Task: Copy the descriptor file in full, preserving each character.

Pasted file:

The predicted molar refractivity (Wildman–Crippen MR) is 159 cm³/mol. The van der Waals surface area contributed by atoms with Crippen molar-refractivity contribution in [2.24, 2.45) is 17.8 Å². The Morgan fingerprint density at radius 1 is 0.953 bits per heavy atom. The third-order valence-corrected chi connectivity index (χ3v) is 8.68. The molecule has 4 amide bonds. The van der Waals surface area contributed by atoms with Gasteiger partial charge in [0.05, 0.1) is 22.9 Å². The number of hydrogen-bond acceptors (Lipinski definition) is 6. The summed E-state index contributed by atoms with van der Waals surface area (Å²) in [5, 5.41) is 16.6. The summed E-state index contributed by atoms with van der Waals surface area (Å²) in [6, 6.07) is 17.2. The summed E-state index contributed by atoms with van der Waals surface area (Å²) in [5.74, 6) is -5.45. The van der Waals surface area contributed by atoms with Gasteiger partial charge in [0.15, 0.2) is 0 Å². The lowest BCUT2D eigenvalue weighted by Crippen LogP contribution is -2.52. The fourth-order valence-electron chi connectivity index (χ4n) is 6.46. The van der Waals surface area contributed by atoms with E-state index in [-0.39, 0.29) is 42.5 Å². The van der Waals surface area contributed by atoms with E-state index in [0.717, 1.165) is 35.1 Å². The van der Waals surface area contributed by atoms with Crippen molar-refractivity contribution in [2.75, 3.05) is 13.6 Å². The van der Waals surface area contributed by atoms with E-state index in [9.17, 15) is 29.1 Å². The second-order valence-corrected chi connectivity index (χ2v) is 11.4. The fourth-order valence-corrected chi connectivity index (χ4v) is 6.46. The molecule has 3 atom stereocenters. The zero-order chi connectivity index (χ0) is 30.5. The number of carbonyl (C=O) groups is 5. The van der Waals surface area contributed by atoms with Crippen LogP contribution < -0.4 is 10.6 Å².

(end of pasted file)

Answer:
The predicted molar refractivity (Wildman–Crippen MR) is 159 cm³/mol. The van der Waals surface area contributed by atoms with Crippen molar-refractivity contribution in [2.24, 2.45) is 17.8 Å². The Morgan fingerprint density at radius 1 is 0.953 bits per heavy atom. The third-order valence-corrected chi connectivity index (χ3v) is 8.68. The molecule has 4 amide bonds. The van der Waals surface area contributed by atoms with Gasteiger partial charge in [0.05, 0.1) is 22.9 Å². The number of hydrogen-bond acceptors (Lipinski definition) is 6. The summed E-state index contributed by atoms with van der Waals surface area (Å²) in [5, 5.41) is 16.6. The summed E-state index contributed by atoms with van der Waals surface area (Å²) in [6, 6.07) is 17.2. The summed E-state index contributed by atoms with van der Waals surface area (Å²) in [5.74, 6) is -5.45. The van der Waals surface area contributed by atoms with Gasteiger partial charge in [0.15, 0.2) is 0 Å². The lowest BCUT2D eigenvalue weighted by Crippen LogP contribution is -2.52. The fourth-order valence-electron chi connectivity index (χ4n) is 6.46. The van der Waals surface area contributed by atoms with E-state index in [-0.39, 0.29) is 42.5 Å². The van der Waals surface area contributed by atoms with E-state index in [0.717, 1.165) is 35.1 Å². The van der Waals surface area contributed by atoms with Crippen molar-refractivity contribution in [2.75, 3.05) is 13.6 Å². The van der Waals surface area contributed by atoms with E-state index in [9.17, 15) is 29.1 Å². The second-order valence-corrected chi connectivity index (χ2v) is 11.4. The fourth-order valence-corrected chi connectivity index (χ4v) is 6.46. The molecule has 3 atom stereocenters. The zero-order chi connectivity index (χ0) is 30.5. The number of carbonyl (C=O) groups is 5. The van der Waals surface area contributed by atoms with Crippen LogP contribution < -0.4 is 10.6 Å².